After the opening of Tangled Yarns, a lot of my friends and artist colleagues  were asking: Are you enjoying all this free time that you have now?  Are you taking a holiday? – Well, not quite. November was packed with talks and workshops – the staff of William Morris Gallery are probably considering me part of the furniture by now!

First, there were the ethical fashion workshops for GCSE/BTEC/A-level students from various schools in Waltham Forest, which I ran jointly with fashion lecturer Fenella Magnus. The workshops included: discussing  the global textile supply chain and how today’s ‘fast fashion” industry frequently leads to the exploitation of the workers who make our clothes; learning about William Morris’ artistic and political ideas and his campaign against  exploitative labour conditions in the Victorian textile mills; a visit to the Tangled Yarns exhibition; and a practical session where each students was given a “damaged” T-shirt (e.g. ripped, burnt, stained, …) that they were to transform into a unique piece of fashion or art, working  with the damage rather than hiding it. After the workshops all students had the opportunity to continue working on their T-shirts in school.  An event is planned for early  2015 to showcase the best pieces from all workshops in the Gallery.

It was heartening to realise how aware many of the young people (mostly age 14 and 15)  were of the problems associated with our fashion industry. Less well known were the details of  what exactly happened when the Rana Plaza building in Bangladesh collapsed, and why so many workers died an entirely avoidable death. According to my observing colleague, my account of the Rana Plaza disaster never failed to captivate, and  it certainly felt a lot like telling a dark thriller about ‘extreme unfair fashion.’ Pointing out that many Bangladeshi garment workers are the same age as my young audience  helped to make an event that happened half way round the globe even more relevant to them. One group had another special connection to the disaster: their entire school uniforms were made in Bangladesh.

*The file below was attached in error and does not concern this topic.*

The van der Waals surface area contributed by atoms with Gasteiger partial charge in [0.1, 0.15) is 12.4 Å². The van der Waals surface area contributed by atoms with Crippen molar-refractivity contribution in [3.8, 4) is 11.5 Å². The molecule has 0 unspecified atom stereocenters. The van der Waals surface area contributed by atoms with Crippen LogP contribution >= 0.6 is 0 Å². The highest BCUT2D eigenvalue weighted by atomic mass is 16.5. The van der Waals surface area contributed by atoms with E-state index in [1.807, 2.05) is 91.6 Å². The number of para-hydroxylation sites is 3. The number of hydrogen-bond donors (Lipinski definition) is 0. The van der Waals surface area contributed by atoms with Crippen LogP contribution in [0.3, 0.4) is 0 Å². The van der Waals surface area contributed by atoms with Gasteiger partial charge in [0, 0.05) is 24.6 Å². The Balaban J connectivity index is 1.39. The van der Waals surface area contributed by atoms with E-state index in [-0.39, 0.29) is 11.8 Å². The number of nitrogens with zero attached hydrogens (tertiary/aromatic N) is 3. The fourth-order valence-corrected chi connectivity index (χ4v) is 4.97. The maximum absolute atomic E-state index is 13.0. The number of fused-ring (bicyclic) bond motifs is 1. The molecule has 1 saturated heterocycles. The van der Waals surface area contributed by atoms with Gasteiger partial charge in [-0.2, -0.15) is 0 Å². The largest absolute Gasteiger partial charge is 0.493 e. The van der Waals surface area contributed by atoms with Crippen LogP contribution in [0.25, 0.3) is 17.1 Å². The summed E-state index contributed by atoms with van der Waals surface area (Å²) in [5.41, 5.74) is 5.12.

Not surprising then that in the exhibition, the Rana Plaza pin pieces attracted a lot of attention.

What I also noticed was that seeing something that relates to them personally really helped students engage with the work: For example,  many students of South Asian origin were drawn to “End of Empire” because they could immediately identify the Gandhi figure. “On the Move” was also a popular piece, maybe because students could identify with the young women on their scooters.

One of the students asked: “Do your paintings always have to be about something?” Now there’s a good question.

After all the listening, observing and talking, students were more than ready for the creative part of the workshop!

In the last workshop, there was definitely a skull theme going on, quite possibly influenced by “The Spectre”.

Another event we organised in the Gallery was the panel discussion “Is fashion still to die for?”. The discussion centred around what (if anything) has changed after the Rana Plaza disaster, and what the various stakeholders can do to improve working conditions of  the people who make our clothes, and ensure they get paid a decent wage. Hearing Sam Maher from Labour behind the Label, just back from her latest visit to Bangladesh, was sobering. Yes, the conclusion of the Bangladesh Accord on Fire and Building Safety has been a game-changer – but it only covers Bangladesh, it won’t cover all factories, financing factory improvements remains a problem, and it certainly won’t deliver a living wage for garment workers. Meanwhile, Western clothing brands haven’t even given half the money needed to compensate the victims of the Rana Plaza disaster. In the fast fashion industry it’s Business As Usual, meaning the systemic problems that are at the root of labour exploitation (ranging from corruption in Bangladesh to unreasonably short deadlines for suppliers and over-consumption on Western high streets) have not yet been addressed.